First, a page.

This is a very promising step toward solving a very real problem. From racist coding to discriminatory AI, this is a topic that is creeping into the national conversation. We hope others will follow in New York’s footsteps and find ways to prevent this injustice from going further.

Patrick Roland, December 27, 2017

A Look at Chinese Search Engine Sogou

December 25, 2017

An article at Search Engine Watch draws our attention to one overseas search contender—“What Do You Need to Know About Chinese Search Engine Sogou?” Sogu recently announced terms for a proposed IPO, so writer Rebecca Sentance provides a primer on the company. She begins with some background—the platform was launched in 2004, and the name translates to “searching dog.” She also delves into the not-so-clear issue of where Sogu stands in relation to China’s top search engine, Baidu, and some other contenders for the second-place, so see the article for those details.

I was interested in what Sentance writes about Sogou’s use of AI and natural language search:

It also plans to shift its emphasis from more traditional keyword-based search to answer questions, in line with the trend towards natural language search prompted by the rise of voice search and digital assistants. Sogou has joined major search players such as Bing, Baidu and of course Google in investing in artificial intelligence, but its small size may put it at a disadvantage. A huge search engine like Baidu, with an average of more than 583 million searches per day, has access to reams more data with which to teach its machine learning algorithms.

But Sogou has an ace up its sleeve: it is the only search engine formally allowed to access public messages on WeChat – a massive source of data that will be particularly beneficial for natural language processing. Plus, as I touched on earlier, language is something of a specialty area for Sogou, as Sogou Pinyin gives it a huge store of language data with which to work. Sogou also has ambitious plans to bring foreign-language results to Chinese audiences via its translation technology, which will allow consumers to search the English-speaking web using Mandarin search terms.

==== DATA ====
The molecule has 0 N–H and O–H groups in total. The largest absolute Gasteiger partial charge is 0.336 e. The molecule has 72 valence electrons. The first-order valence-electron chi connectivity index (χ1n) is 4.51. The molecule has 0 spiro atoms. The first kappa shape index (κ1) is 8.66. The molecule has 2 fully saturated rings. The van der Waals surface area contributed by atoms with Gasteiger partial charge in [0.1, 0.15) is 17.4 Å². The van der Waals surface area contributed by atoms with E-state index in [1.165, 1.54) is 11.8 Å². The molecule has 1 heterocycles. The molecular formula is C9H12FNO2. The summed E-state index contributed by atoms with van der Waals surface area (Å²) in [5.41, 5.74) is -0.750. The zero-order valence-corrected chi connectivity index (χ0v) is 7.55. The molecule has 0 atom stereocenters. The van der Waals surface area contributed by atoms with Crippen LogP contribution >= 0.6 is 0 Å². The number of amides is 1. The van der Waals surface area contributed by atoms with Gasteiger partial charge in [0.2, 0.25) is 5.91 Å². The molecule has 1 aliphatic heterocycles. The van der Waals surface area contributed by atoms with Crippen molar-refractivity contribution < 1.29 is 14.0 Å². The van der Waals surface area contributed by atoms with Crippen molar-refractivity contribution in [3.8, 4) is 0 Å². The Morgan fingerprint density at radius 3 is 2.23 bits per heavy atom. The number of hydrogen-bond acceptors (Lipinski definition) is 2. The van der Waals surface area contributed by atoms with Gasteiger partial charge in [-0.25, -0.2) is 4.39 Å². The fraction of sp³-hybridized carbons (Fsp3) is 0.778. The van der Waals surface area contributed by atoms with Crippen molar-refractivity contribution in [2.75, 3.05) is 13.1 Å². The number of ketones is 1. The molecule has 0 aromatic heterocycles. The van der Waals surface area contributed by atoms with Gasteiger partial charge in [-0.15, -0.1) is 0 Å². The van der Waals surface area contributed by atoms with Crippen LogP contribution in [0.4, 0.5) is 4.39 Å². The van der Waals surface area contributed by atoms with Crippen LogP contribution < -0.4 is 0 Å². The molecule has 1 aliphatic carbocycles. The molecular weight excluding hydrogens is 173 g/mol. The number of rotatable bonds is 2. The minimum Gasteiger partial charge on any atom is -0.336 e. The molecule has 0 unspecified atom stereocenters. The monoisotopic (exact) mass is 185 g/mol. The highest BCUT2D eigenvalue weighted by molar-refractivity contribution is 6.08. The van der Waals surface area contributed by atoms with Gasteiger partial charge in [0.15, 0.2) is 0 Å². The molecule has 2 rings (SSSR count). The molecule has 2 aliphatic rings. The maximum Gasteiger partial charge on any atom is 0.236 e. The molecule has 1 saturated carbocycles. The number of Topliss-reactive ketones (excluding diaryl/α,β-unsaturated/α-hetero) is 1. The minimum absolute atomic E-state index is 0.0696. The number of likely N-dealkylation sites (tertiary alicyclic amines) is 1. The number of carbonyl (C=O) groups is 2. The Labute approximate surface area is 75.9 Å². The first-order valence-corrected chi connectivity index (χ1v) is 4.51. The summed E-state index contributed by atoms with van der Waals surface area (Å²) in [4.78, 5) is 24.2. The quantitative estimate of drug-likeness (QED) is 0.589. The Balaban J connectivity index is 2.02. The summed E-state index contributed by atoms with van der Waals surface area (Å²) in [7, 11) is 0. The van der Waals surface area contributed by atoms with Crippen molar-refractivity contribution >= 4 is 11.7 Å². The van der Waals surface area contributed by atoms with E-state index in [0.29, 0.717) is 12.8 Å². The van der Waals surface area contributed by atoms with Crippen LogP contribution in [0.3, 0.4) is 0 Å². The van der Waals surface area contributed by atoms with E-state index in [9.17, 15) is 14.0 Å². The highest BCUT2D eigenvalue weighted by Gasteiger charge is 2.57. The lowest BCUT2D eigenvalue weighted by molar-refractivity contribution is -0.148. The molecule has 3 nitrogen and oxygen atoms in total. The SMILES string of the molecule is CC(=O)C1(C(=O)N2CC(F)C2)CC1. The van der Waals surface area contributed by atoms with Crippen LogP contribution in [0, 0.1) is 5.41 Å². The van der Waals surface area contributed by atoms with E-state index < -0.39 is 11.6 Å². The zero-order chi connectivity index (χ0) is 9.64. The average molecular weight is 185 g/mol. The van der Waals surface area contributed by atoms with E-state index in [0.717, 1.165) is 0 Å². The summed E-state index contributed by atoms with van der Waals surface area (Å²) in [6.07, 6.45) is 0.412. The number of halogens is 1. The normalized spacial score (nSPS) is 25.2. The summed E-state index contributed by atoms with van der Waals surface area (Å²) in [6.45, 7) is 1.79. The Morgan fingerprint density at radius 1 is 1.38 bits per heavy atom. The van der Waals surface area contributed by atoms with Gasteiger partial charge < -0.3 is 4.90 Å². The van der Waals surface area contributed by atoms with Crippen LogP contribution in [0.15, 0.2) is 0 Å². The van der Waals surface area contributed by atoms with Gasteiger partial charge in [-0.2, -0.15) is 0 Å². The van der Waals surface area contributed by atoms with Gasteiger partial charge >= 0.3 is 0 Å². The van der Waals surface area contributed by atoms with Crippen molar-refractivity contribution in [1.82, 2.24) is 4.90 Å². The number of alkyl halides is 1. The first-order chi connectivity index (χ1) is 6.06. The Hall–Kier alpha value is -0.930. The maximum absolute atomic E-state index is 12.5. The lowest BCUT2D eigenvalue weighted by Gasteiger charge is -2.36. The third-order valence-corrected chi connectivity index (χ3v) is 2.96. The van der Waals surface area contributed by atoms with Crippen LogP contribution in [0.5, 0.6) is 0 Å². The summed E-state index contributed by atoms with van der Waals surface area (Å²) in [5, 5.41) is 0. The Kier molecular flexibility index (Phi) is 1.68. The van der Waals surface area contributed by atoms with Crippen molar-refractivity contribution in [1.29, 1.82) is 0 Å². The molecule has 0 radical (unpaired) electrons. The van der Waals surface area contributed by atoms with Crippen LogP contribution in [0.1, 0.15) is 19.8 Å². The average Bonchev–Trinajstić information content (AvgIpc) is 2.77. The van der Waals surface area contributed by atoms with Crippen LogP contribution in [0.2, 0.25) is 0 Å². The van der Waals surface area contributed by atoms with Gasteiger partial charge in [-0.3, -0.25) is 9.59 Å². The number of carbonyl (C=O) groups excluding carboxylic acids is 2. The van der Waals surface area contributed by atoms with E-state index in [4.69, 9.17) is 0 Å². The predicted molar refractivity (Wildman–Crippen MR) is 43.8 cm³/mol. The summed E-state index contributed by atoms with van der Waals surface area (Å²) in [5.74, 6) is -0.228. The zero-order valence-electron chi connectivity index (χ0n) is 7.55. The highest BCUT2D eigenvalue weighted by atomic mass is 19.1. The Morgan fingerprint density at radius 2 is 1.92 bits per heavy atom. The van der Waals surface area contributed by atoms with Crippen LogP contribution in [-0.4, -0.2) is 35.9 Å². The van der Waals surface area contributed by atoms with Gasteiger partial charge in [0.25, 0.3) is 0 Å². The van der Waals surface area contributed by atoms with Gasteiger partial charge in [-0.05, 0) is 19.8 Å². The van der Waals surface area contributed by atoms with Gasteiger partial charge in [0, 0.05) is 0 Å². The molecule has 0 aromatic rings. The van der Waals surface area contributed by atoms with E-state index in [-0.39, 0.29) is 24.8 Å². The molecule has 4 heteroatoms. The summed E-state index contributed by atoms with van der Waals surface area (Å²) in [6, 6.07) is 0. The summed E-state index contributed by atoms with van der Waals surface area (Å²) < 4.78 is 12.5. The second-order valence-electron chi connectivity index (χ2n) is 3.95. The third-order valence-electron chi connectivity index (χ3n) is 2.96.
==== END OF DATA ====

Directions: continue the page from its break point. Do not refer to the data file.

The article wraps up by looking at Sogou’s potential effect on search markets; basically, it could have a large impact within China, especially if Baidu keeps experiencing controversy. For the rest of the world, though, the impact should be minimal. Nevertheless, this is one company worth keeping an eye on.

Cynthia Murrell, December 25, 2017

Google Is Taught Homosexuality Is Bad

December 12, 2017

The common belief is that computers and software are objectives, inanimate objects capable of greater intelligence than humans.  The truth is that humans developed computers and software, so the objective, inanimate objects are only as smart as their designers.  What is even more hilarious is the sentiment analysis AI development process requires tons of data for the algorithms to read and teach itself to recognize patterns.  The data used is “contaminated” with human emotion and prejudices.  Motherboard wrote about how artificial bias pollutes AI in the article, “Google’s Sentiment Analyzer Thinks Being Gay Is Bad.”

The problem when designing AI is that if it is programmed with polluted and biased data, then these super intelligent algorithms will discriminate against people rather than being objective.  Google released its Cloud Natural Language API that allows developers to add Google’s deep learning models into their own applications.  Along with entity recognition, the API included a sentiment analyzer that detected when text contained a positive or negative sentiment.  However, it has a few bugs and returns biased results, such as saying being gay is bad, certain religions are bad, etc.

It looks like Google’s sentiment analyzer is biased, as many artificially intelligent algorithms have been found to be. AI systems, including sentiment analyzers, are trained using human texts like news stories and books. Therefore, they often reflect the same biases found in society. We don’t know yet the best way to completely remove bias from artificial intelligence, but it’s important to continue to expose it.

The problem with programming AI algorithms is that it is difficult to feed it data free of human prejudices. It is difficult to work around these prejudices, because they are so ingrained in most data.  Programmers are kept on their toes to find a solution, but it is not a one size fits all one.  Too bad they cannot just stick with numbers and dictionaries.

Whitney Grace, December 12, 2017

Big Shock: Social Media Algorithms Are Not Your Friend

December 11, 2017